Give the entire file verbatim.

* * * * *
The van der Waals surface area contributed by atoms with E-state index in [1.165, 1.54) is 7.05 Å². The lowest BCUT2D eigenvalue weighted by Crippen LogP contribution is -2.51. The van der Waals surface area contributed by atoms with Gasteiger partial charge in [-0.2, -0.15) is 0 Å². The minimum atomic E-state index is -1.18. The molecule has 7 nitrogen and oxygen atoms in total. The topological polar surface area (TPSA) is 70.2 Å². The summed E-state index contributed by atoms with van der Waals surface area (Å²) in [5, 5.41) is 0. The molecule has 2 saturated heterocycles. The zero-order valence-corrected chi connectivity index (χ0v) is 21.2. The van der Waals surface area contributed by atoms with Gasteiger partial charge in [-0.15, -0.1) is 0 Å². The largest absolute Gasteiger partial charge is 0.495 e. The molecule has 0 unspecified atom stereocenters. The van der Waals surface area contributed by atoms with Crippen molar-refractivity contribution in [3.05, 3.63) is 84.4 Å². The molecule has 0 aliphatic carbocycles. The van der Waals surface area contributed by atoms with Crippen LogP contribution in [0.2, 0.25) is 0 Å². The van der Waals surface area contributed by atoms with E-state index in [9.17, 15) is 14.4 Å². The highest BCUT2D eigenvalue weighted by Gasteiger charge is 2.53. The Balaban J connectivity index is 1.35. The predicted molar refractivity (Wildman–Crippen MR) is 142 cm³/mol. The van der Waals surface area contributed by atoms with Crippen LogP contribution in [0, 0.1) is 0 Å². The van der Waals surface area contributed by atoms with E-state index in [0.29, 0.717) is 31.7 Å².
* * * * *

The van der Waals surface area contributed by atoms with E-state index in [1.165, 1.54) is 7.05 Å². The lowest BCUT2D eigenvalue weighted by Crippen LogP contribution is -2.51. The van der Waals surface area contributed by atoms with Gasteiger partial charge in [-0.2, -0.15) is 0 Å². The minimum atomic E-state index is -1.18. The molecule has 7 nitrogen and oxygen atoms in total. The topological polar surface area (TPSA) is 70.2 Å². The summed E-state index contributed by atoms with van der Waals surface area (Å²) in [5, 5.41) is 0. The molecule has 2 saturated heterocycles. The zero-order valence-corrected chi connectivity index (χ0v) is 21.2. The van der Waals surface area contributed by atoms with Gasteiger partial charge in [-0.15, -0.1) is 0 Å². The largest absolute Gasteiger partial charge is 0.495 e. The molecule has 0 unspecified atom stereocenters. The van der Waals surface area contributed by atoms with Crippen molar-refractivity contribution in [3.05, 3.63) is 84.4 Å². The molecule has 0 aliphatic carbocycles. The van der Waals surface area contributed by atoms with Crippen LogP contribution in [0.2, 0.25) is 0 Å². The van der Waals surface area contributed by atoms with E-state index in [9.17, 15) is 14.4 Å². The highest BCUT2D eigenvalue weighted by Gasteiger charge is 2.53. The Balaban J connectivity index is 1.35. The predicted molar refractivity (Wildman–Crippen MR) is 142 cm³/mol. The van der Waals surface area contributed by atoms with Crippen LogP contribution in [0, 0.1) is 0 Å². The van der Waals surface area contributed by atoms with E-state index in [0.29, 0.717) is 31.7 Å².